Chop n’ Bop Playlist: Girl Power Anthems for Cooking

To celebrate the publication of Six Feet Deep Dish, I was invited to write a guest post for the awesome mystery blog, Criminal Element. Read on for more on writing, music, and my uncanny similarity to Olympic gold medal swimmer Michael Phelps.

Before a big race, swimmer Michael Phelps listened to a playlist to amp up his energy, increase his focus, and get in the zone. Maybe you can picture him, headphones on, bopping his chin to a beat that was audible only to him. I’m exactly the same. You heard it here, people. Michael Phelps and I are basically the same person. Except instead of setting world records for a sub-two-minute 100m butterfly and going for gold as the most decorated Olympian of all time, I write novels about a fat cat and pizzas.

Read more about girl power anthems and my (essentially) twin, Michael Phelps

https://www.criminalelement.com/chop-n-bop-playlist-girl-power-anthems-for-cooking/

Wicked Authors Blog

You ask people about their cupcake preferences, and they probably have thoughts. Chocolate or vanilla, fancy boutique flavors or made straight from the Duncan Hines box, unadorned or topped with edible sugar tchotchkes. These are legitimate opinions, and a variety of taste preferences is generally accepted.

Ask people about their favorite pizza, though, and emotions start running hot. Foldable New York by-the-slice? The pleasingly solid rectangle of a Detroit-style pie? Or a simple, quick-baking Neapolitan? Choose your weapon, because this is a shooting war.

For a chance to win one of three copies of SIX FEET DEEP DISH, read more about this pizza versus pizza battle royale on the Wicked Authors blog…

I found the perfect place to kill a bunch of people.

In my last post, I wrote about stumbling upon the adorable town of Maysville, Kentucky, which is in fact so cute it could be the eighth member of BTS. Today, I will tell you about my quest to find a similar place, so that I could kill people there.

Warning for readers who are sensitive to disturbing cow trivia: This post will also feature details about history’s only mass-murdering bovine.

When I originally pitched my latest series to St. Martin’s Press, I knew I wanted the restaurant at the heart of the books to serve deep-dish pizzas, which to me, necessitated setting the series in the home of deep-dish: Chicago. Fairly early in the process, I’d settled on centering the action in the Hyde Park neighborhood. It’s an interesting part of town, culturally rich and ethnically diverse. I always like to throw real tidbits of a place’s past into my books, and Hyde Park teems with fascinating history. I decided to make one of the main characters a great-grandson of the legendary Chi-town gangster Al Capone, who frequently conducted business in Hyde Park’s Shoreland Hotel.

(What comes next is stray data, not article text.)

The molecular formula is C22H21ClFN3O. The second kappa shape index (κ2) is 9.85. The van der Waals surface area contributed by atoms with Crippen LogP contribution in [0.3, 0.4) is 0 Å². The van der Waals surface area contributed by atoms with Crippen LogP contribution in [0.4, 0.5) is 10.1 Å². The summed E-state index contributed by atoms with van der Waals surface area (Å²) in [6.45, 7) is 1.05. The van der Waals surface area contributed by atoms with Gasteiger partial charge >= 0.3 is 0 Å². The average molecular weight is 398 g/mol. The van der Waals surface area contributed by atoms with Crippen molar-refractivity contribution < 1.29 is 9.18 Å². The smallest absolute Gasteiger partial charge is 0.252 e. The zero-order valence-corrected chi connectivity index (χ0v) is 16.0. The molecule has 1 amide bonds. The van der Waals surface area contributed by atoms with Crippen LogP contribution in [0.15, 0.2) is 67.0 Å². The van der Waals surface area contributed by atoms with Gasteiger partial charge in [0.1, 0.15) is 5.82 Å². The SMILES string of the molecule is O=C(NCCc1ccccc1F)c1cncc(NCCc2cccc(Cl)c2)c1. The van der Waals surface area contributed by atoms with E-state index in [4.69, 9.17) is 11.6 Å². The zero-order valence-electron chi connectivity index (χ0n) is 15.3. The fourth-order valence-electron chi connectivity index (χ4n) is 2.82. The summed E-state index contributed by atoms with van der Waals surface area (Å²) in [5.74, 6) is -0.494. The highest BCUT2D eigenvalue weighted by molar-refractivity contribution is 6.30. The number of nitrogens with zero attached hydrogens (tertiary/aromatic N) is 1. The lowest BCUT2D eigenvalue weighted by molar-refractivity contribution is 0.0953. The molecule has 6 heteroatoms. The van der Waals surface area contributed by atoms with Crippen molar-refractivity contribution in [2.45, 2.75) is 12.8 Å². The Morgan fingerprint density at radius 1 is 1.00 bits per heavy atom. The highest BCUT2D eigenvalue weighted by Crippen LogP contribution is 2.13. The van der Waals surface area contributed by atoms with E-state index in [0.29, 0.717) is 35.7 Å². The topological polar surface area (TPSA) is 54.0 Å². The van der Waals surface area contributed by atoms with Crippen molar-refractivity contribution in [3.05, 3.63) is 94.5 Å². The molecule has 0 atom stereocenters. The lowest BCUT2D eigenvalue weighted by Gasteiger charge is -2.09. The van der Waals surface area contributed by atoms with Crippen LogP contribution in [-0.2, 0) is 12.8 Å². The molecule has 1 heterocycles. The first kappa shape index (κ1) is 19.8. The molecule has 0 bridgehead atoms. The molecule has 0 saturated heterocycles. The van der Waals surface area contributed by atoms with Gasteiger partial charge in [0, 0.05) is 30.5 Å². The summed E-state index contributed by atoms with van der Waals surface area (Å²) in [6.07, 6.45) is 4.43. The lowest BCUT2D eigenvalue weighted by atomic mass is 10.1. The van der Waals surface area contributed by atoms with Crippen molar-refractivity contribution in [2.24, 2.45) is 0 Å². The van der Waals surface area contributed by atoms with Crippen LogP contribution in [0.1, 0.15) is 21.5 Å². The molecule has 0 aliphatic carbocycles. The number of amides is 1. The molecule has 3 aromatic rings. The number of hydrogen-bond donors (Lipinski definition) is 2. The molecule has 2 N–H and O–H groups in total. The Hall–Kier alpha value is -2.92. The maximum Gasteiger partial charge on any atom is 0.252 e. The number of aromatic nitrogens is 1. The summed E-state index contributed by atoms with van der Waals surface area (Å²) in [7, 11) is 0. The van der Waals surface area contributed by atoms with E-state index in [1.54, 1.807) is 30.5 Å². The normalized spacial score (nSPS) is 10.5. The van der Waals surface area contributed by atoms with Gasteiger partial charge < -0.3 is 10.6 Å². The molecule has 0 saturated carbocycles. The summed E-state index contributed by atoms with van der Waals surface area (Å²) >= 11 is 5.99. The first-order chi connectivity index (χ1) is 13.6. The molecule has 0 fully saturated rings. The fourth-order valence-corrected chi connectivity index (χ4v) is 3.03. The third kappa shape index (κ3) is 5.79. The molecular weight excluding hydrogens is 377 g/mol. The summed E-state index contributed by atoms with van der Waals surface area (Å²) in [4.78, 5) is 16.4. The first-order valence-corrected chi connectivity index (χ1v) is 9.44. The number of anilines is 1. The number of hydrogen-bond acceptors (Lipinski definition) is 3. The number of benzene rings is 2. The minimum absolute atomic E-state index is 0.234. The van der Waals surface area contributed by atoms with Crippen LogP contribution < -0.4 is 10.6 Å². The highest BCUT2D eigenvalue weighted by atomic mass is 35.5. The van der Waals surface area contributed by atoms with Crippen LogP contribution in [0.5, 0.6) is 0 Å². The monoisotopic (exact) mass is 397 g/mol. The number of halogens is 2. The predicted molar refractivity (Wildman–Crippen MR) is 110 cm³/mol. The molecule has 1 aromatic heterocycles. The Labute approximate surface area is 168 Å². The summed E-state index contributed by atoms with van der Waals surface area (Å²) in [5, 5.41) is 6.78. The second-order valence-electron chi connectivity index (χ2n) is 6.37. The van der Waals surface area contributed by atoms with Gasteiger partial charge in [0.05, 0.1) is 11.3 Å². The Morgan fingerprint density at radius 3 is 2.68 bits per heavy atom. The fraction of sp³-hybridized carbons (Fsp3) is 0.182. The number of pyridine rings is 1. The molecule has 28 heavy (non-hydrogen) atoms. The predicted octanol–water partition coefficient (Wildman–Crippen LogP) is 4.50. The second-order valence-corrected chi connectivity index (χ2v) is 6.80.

The overall feedback from the editor on my pitch was reassuringly positive. The publisher loved the characters, the chonky cat, and the deep-dish pizzas. The only thing they didn’t love was the setting. This type of book usually takes place in a small, tightly-knit community. As my agent said, “somewhere people can relax and take a mental vacation.” I resisted. One of the most popular and durable cozy mystery series out there, Cleo Coyle’s Coffeehouse Mysteries, is set in Manhattan! How could I do a deep-dish murder mystery series without setting it in Chicago?

My aunt Sandra and my husband arrived at the answer independently, both encouraging me to consider relocating the series to Lake Geneva, Wisconsin. I resisted at first, but as I delved deeper into the area’s history, I began to see the appeal.

Lake Geneva is nestled in rolling, lake-dotted countryside about 90 minutes’ drive north of Chicago. The Chicago connections are myriad. European settlement around the lake developed in several phases. One was as a series of “camps” in the late 19th and early 20th centuries. As the middle classes in the Chicago area grew, they started forming associations called “clubs” or “camps,” in which members would group together to buy land where members could hunt, fish, and boat. Some of the camps were formed around employees of one particular business or from one particular town or area of the city. For example, Lake Geneva hosted an “Elgin Camp” and a “Congress Club” where people built cabins or houses or even collections of mansions where they and their families could pass the summer holidays.

Another big driver of growth happened following the Great Chicago Fire in 1871. The fire, which urban myth attributes to the errant kick of a lantern by one of Mrs. O’Leary’s cows, killed 300 people. The veracity of the cow story is highly questionable and rooted in the anti-Irish bias of the time. Hard to believe that the Irish were kind enough to share their magically delicious cereal and their adorable accents with America, and all they got in return was decades of vicious prejudice, amirite? Although the bovine origin of the fire is almost definitely false, what is not disputed is the utter destruction caused by the blaze. It destroyed more than 3 square miles of the downtown, including 17,000 structures. One hundred thousand people were left homeless.

As parts of the city would be uninhabitable for years as the city was rebuilt, many of Chicago’s wealthiest families shifted their operations to Lake Geneva. Some expanded pre-existing dwellings. Others built brand-new mansions. The fire coincided with the completion of a rail line from Chicago to Lake Geneva, making travel back and forth easier than ever.

Speaking of transit, another quirk of geography and history deepened Lake Geneva’s Windy City connections. From 1920 to 1933, a constitutional amendment prohibited the production, importation, transportation, and sale of alcoholic beverages throughout the U.S. So of course all Americans immediately stopped drinking as soon as that amendment was passed.